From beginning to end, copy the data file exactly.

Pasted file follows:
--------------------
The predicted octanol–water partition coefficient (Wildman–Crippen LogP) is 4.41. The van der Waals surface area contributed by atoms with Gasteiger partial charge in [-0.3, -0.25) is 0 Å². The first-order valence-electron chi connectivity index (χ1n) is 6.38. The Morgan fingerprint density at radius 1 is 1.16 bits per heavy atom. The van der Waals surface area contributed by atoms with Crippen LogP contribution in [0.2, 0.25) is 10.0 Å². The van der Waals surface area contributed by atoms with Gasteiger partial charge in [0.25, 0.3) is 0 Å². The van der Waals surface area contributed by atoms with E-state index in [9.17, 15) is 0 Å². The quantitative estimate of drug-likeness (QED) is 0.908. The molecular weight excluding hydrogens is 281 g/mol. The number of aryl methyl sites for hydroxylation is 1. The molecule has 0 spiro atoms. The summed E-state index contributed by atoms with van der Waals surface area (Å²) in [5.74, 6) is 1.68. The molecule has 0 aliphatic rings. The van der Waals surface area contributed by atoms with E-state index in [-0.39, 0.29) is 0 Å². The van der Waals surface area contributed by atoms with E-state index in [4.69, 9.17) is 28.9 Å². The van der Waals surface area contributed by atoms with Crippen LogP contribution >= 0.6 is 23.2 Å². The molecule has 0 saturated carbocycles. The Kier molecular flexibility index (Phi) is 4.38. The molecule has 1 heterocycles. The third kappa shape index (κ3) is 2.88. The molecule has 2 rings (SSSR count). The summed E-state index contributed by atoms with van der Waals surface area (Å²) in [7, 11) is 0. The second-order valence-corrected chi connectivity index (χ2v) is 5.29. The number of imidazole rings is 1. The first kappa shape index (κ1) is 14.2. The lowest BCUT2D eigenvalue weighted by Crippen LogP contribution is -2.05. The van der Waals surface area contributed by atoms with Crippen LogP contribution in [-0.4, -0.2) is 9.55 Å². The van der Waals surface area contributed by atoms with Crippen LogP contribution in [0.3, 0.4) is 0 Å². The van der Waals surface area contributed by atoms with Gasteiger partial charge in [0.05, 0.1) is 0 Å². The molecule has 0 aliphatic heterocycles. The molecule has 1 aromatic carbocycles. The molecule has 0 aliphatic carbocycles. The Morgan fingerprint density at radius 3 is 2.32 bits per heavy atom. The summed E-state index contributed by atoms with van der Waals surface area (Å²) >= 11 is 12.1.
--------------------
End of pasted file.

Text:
The predicted octanol–water partition coefficient (Wildman–Crippen LogP) is 4.41. The van der Waals surface area contributed by atoms with Gasteiger partial charge in [-0.3, -0.25) is 0 Å². The first-order valence-electron chi connectivity index (χ1n) is 6.38. The Morgan fingerprint density at radius 1 is 1.16 bits per heavy atom. The van der Waals surface area contributed by atoms with Crippen LogP contribution in [0.2, 0.25) is 10.0 Å². The van der Waals surface area contributed by atoms with Gasteiger partial charge in [0.25, 0.3) is 0 Å². The van der Waals surface area contributed by atoms with E-state index in [9.17, 15) is 0 Å². The quantitative estimate of drug-likeness (QED) is 0.908. The molecular weight excluding hydrogens is 281 g/mol. The number of aryl methyl sites for hydroxylation is 1. The molecule has 0 spiro atoms. The summed E-state index contributed by atoms with van der Waals surface area (Å²) in [5.74, 6) is 1.68. The molecule has 0 aliphatic rings. The van der Waals surface area contributed by atoms with E-state index in [-0.39, 0.29) is 0 Å². The van der Waals surface area contributed by atoms with E-state index in [4.69, 9.17) is 28.9 Å². The van der Waals surface area contributed by atoms with Crippen LogP contribution >= 0.6 is 23.2 Å². The molecule has 0 saturated carbocycles. The Kier molecular flexibility index (Phi) is 4.38. The molecule has 1 heterocycles. The third kappa shape index (κ3) is 2.88. The molecule has 2 rings (SSSR count). The summed E-state index contributed by atoms with van der Waals surface area (Å²) in [7, 11) is 0. The second-order valence-corrected chi connectivity index (χ2v) is 5.29. The number of imidazole rings is 1. The first kappa shape index (κ1) is 14.2. The lowest BCUT2D eigenvalue weighted by Crippen LogP contribution is -2.05. The van der Waals surface area contributed by atoms with Crippen LogP contribution in [-0.4, -0.2) is 9.55 Å². The van der Waals surface area contributed by atoms with Crippen LogP contribution in [0.3, 0.4) is 0 Å². The van der Waals surface area contributed by atoms with Gasteiger partial charge in [0.05, 0.1) is 0 Å². The molecule has 0 aliphatic heterocycles. The molecule has 1 aromatic carbocycles. The molecule has 0 aliphatic carbocycles. The Morgan fingerprint density at radius 3 is 2.32 bits per heavy atom. The summed E-state index contributed by atoms with van der Waals surface area (Å²) >= 11 is 12.1.